One of my main interests and one that offers a wealth of styles with different lenses, it covers moods, landscapes and nature too. Churches are one of the best subjects to photograph, they great Gothic black and white too. They can be extremely tricky to shoot; lighting can be hard on sunny days, the tall towers makes it different for single style images, even when using on-camera filters, there can be issues. Inside many churches, they often dimly lit to almost dark, which makes for individual items like spandrels and roof angels a slow process. I rate churches at 6, they take the longest, and the pain rating can be up to 10 when holding a heavy lens almost upright when pointing to a tall spire can wear my shoulders out fast.

Macro general 

Difficulty rating of 9 here. There's so much going on when it comes macro; it has the most extensive range of subjects available which require different focusing too. You are often dealing with pinpoint focusing in full manual control. I call macro headless chicken photography, and it takes a lot of running and diving on the floor if you after creatures like butterflies. Then you have the flash ring; it comes with such control you get to control the lighting and understand that not taken with a flash look. Macro is at the other end of the scale when compared to the ultra-slow and easy subject of landscape. If getting wet, cold, muddy, stung and bitten to death, then the macro isn't your thing. Pain on the body rating is 10.

Macro Fungi

And last, be not least the most difficult of shots 10 for hardness here. What you say! Bloody fungi. You mad Kate! Maybe one of the most fun and beautiful of all subjects. They grow in the darkest of places, come in many shapes and sizes, are 99.99 mear inches form the ground. They have beautiful details, often in the undersides, which makes them the most difficult to shoot. It does not matter if you are handheld or using a tripod, either way, you be flat to the ground on your tummy, often pressing your chin into the ground to try and focus on something that maybe the size of a match head and can be smaller too. Flippy screens will not save you either. Want pinpoint focus it has to be via the viewfinder. Fungi's love damp conditions, so Autumn onwards, so expect loads of mud all over yourself and kit. What you don't see behind the camera is someone covered in mud. That's what real documentary photography is all about. One good thing with shooting fungi, it kits you fit—squat thrusts for every item. Camera control is a vital thing too. It can take me a good 30 minutes to an hour to zone into the camera and conditions if I haven't been doing this kind of thing for a while. Pain rating is high too at 8, most of my injures and come from doing macro—torn knee ligaments (twice) broken fingers, A twig up the nose and bitten so many times I have lost count.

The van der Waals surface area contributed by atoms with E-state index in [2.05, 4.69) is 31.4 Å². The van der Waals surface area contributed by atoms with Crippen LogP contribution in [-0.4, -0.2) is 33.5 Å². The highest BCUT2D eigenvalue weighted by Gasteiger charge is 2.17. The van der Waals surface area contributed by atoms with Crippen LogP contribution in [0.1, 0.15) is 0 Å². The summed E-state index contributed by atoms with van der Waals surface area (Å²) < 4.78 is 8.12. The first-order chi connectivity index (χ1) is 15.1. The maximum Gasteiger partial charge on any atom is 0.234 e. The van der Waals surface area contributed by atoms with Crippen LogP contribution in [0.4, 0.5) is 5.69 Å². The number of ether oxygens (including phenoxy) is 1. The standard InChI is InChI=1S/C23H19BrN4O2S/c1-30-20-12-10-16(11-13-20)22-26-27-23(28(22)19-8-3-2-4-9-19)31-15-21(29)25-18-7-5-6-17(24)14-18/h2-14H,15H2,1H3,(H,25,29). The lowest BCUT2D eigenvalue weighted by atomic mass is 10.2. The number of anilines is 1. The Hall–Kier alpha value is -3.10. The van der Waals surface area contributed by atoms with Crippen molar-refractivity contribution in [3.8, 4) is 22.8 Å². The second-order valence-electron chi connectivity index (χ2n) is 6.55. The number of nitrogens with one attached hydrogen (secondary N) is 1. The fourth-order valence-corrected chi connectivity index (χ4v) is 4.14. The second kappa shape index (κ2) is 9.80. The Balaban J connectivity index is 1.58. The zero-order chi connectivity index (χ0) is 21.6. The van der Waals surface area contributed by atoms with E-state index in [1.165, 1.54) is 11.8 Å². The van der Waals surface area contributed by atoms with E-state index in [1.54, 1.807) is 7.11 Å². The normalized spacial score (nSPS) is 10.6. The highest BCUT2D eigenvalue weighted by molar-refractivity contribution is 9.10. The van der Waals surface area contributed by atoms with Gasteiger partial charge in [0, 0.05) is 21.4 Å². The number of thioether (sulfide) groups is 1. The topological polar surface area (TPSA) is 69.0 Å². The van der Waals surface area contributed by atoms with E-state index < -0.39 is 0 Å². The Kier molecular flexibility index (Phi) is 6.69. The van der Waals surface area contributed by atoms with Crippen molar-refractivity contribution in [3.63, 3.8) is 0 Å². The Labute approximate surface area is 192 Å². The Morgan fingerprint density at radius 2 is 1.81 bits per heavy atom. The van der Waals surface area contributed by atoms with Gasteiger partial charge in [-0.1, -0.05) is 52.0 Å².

The picture shows to match head-sized fungi. Note the wormholes. It took 79 photos to get this shot. I was even using a tripod it too that many. Due to their size, I could not see their detail and nor could make the camera. Yes, my camera was faulty. Liveview proved just as inadequate. Touching the camera would cause terrible shaking.